ROCKVILLE, Md. -- Prosecutors in Maryland and Louisiana want a crack at sniper mastermind John Allen Muhammad even though he has already been condemned to die in Virginia, raising questions of whether pursuing justice everywhere is worth the cost.
Prosecutors say that convictions in more than one jurisdiction are insurance against reversals on appeal, and that trials give comfort to victims and their families.
Victims' families "desperately want to have their day in court," said Montgomery County State's Attorney Douglas Gansler, who aims to try Muhammad and Lee Boyd Malvo on murder charges in Maryland, and to seek the death penalty for Muhammad. Malvo is exempt from capital punishment in Maryland because he was 17 at the time of the crimes.
But others, including some of Muhammad's victims, say justice was served once and for all by his Nov. 17 conviction for the murder of Dean H. Meyers and the jury's recommendation Monday that Muhammad be executed for the crime.
"It would be nice to hear that he was convicted for Lori's murder, also, but to hear that he is convicted and sentenced to death will do," said Marion Lewis, father of victim Lori Ann Lewis-Rivera, who was shot at a gas station in Maryland six days before Meyers' slaying.
Lewis-Rivera was among six people whose slayings in Montgomery County were linked by ballistic and other evidence to Muhammad and Malvo, according to police. The pair are also suspects in seven slayings in Alabama, Georgia, Louisiana, Virginia and the District of Columbia, and in seven other shootings.
Feb. 12 sentencing
The venue for Muhammad's next trial, if there is one, will not be decided until after his Feb. 12 sentencing, said Kevin Hall, a spokesman for Virginia Gov. Mark R. Warner. Once sentenced, Muhammad will become a ward of the state, giving the Virginia governor authority over his whereabouts.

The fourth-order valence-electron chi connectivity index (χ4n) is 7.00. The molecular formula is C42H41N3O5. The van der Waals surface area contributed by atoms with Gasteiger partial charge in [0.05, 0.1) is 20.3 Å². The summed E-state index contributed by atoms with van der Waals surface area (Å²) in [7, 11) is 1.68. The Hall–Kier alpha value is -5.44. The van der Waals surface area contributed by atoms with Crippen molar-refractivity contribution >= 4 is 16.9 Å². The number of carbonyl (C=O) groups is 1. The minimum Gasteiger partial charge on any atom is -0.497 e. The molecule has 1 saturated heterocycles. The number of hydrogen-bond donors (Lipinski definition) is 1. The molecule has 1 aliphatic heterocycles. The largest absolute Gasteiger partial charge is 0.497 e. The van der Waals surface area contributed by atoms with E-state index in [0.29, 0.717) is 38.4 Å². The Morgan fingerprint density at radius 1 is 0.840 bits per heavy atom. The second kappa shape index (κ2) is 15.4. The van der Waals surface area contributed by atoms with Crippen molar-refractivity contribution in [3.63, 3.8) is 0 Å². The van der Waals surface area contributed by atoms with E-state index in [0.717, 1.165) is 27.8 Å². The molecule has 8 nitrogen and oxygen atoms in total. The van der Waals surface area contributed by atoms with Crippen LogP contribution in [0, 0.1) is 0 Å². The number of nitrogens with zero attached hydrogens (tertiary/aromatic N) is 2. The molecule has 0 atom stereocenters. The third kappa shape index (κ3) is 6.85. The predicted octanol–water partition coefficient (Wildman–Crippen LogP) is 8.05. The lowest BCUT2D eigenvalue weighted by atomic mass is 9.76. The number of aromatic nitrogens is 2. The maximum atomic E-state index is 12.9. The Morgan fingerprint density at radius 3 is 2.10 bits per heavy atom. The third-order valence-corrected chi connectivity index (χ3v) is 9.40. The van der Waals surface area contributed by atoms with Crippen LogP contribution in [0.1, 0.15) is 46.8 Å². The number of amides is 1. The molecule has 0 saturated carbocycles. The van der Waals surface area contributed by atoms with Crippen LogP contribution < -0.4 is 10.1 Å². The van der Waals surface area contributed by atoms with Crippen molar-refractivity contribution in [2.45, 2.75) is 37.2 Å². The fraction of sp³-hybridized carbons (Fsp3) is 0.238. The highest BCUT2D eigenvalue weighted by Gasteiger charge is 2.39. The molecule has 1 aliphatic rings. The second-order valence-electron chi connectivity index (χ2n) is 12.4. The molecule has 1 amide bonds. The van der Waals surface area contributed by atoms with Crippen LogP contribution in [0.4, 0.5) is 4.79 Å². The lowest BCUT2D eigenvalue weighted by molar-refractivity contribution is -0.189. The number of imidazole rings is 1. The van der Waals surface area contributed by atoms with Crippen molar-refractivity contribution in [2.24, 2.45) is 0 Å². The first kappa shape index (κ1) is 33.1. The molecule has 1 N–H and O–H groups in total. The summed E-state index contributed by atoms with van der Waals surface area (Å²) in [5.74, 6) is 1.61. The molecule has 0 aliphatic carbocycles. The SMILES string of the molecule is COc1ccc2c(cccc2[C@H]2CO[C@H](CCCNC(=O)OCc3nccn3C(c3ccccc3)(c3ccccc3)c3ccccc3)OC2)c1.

Malvo is on trial in Chesapeake, Va., in the slaying of FBI analyst Linda Franklin.
The cost to taxpayers of a big murder case can be high. Muhammad and Malvo's public defenders racked up nearly $900,000 in fees and expenses in the year before their trials. The combined legal expenses in the trial of Oklahoma City bomber Timothy McVeigh in 1997 totaled $96 million, according to government records.
"It would be very expensive, it would be tough emotionally on the witnesses, and the logistics could be nightmarish," said Douglas Colbert, a professor at the University of Maryland School of Law.
Gansler would not speculate on the expense of trying even one of the sniper defendants, but said a successful death penalty prosecution saves taxpayers money in the long run over the cost of incarceration -- and gives the victims and community a sense of relief.
"Part of a criminal process, part of a criminal trial, is the healing process of the community -- not just for the victims of the crimes, but in this case, the whole community that was in some sense victimized by this case," Gansler said.
Other officials are divided on the issue.
Gov. Robert Ehrlich expressed support Tuesday for trying Muhammad in Maryland for what he described as "obviously a case of domestic terrorism."
Baton Rouge, La., prosecutor John Sinquefield said he intends to seek the death penalty against Muhammad and Malvo. And the chief federal prosecutor in Washington, D.C., which does not have the death penalty, has said he plans to bring the pair to trial there.
The Montgomery County, Ala., prosecutor's office said it still wants to try Muhammad and Malvo on capital murder charges, but Police Chief John Wilson said bringing them there would be "a tremendous expense."
The pair have not yet been indicted in Atlanta, where District Attorney Paul Howard is awaiting the outcomes of other trials before deciding whether to prosecute them.
"It may not be necessary to go through the expense and difficulty and time involved in a trial if they've already been convicted and sentenced to death in other jurisdictions," spokesman Erik Friedly said.
Paul J. LaRuffa, a Maryland restaurateur who was wounded in a shooting linked to the snipers, said his justice came when Muhammad was convicted. LaRuffa said he is not sure whether Gansler wants a trial for the sniper victims or for himself.
"Lawyers fight and you really wonder how much of that is ego and how much of that is in the pursuit of justice," LaRuffa said.